The fundraising crunch doesn’t seem to be hitting venture capital firm Andreessen Horowitz, which announced today that it has raised $650 million for a second fund, more than doubling the $300 million it raised 16 months ago.
The new fund will continue to focus solely on computer science and will be stage agnostic, with the freedom to fund seed rounds as small as $50,000 up to larger growth rounds of up to $100 million — twice the limit of the previous fund. General partner Marc Andreessen said half the fund will be focused on growth opportunities and he welcomed the chance to pursue bigger deals, similar to Andreessen Horowitz’s $50-million bet on Skype. He said that while he is not opposed to seed deals, they are less attractive these days with the glut of VCs and angels looking at opportunities there. “There are more seed investors putting more money to work, there are a lot more deals and valuations have gone up while the quality has gone down,” he said. “The opportunity is diminishing relative to a couple years ago.”
This second fund gives the fledgling firm even more momentum in Silicon Valley and shows the power of Andreessen, who some have dubbed the King of Silicon Valley. Andreessen Horowitz has invested in 28 companies, including Foursquare and Zynga, and owns 5 percent of Skype, which is preparing for an IPO. Andreessen sits on the board of Facebook, eBay and HP and was previously an active angel investor with bets on Twitter and Digg.
Andreessen Horowitz will be looking broadly at computing but will be keeping an eye on mobile, infrastructure and cloud-investment opportunities, as well as potential deals with storage and networking companies. Andreessen said the firm also wants to entertain fresh ideas from entrepreneurs who may be looking at opportunities outside of the current hottest areas. Interestingly, Andreessen said he believes the U.S. is ripe for a return of consumer electronics companies, which he is also on the lookout for.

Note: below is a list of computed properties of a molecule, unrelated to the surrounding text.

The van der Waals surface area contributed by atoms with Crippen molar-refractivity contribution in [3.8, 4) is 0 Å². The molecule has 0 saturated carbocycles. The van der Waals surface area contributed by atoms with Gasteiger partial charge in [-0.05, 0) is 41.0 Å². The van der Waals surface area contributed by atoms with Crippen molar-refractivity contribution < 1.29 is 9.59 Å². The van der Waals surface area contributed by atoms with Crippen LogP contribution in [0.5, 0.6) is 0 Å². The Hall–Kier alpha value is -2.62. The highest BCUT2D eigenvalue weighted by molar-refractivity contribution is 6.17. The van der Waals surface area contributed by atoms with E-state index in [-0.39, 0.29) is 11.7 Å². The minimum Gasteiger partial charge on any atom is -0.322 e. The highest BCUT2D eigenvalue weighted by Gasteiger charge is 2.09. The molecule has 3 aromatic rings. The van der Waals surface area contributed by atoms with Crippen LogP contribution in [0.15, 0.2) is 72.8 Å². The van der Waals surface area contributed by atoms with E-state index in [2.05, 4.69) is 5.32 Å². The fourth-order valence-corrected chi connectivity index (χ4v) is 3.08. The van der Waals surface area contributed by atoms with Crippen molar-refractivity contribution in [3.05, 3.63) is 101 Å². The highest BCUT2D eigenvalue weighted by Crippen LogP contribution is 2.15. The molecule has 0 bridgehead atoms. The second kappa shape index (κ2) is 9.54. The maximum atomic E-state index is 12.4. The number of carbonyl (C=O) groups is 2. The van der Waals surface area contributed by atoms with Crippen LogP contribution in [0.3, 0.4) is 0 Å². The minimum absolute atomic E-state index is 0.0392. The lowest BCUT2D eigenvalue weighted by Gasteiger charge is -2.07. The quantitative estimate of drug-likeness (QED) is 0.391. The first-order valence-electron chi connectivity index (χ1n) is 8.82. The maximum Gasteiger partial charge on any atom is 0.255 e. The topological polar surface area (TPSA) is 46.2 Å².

While other firms have struggled to raise funds, Andreessen said his firm was able to raise $650 million in three weeks, tapping all of the existing investors from the first round — which took three months to complete. He said it shows that limited partners are willing to put their faith in top firms that can access good entrepreneurs and strike quality deals. “The reality is there are 10-20 funds that have good returns while every other VC is over-funded with too much money chasing opportunities,” Andreessen said. “Investors are getting tougher. It’s tough for people with 10-15 years of bad returns to get money but investors are excited about firms that they think can get good deals.”
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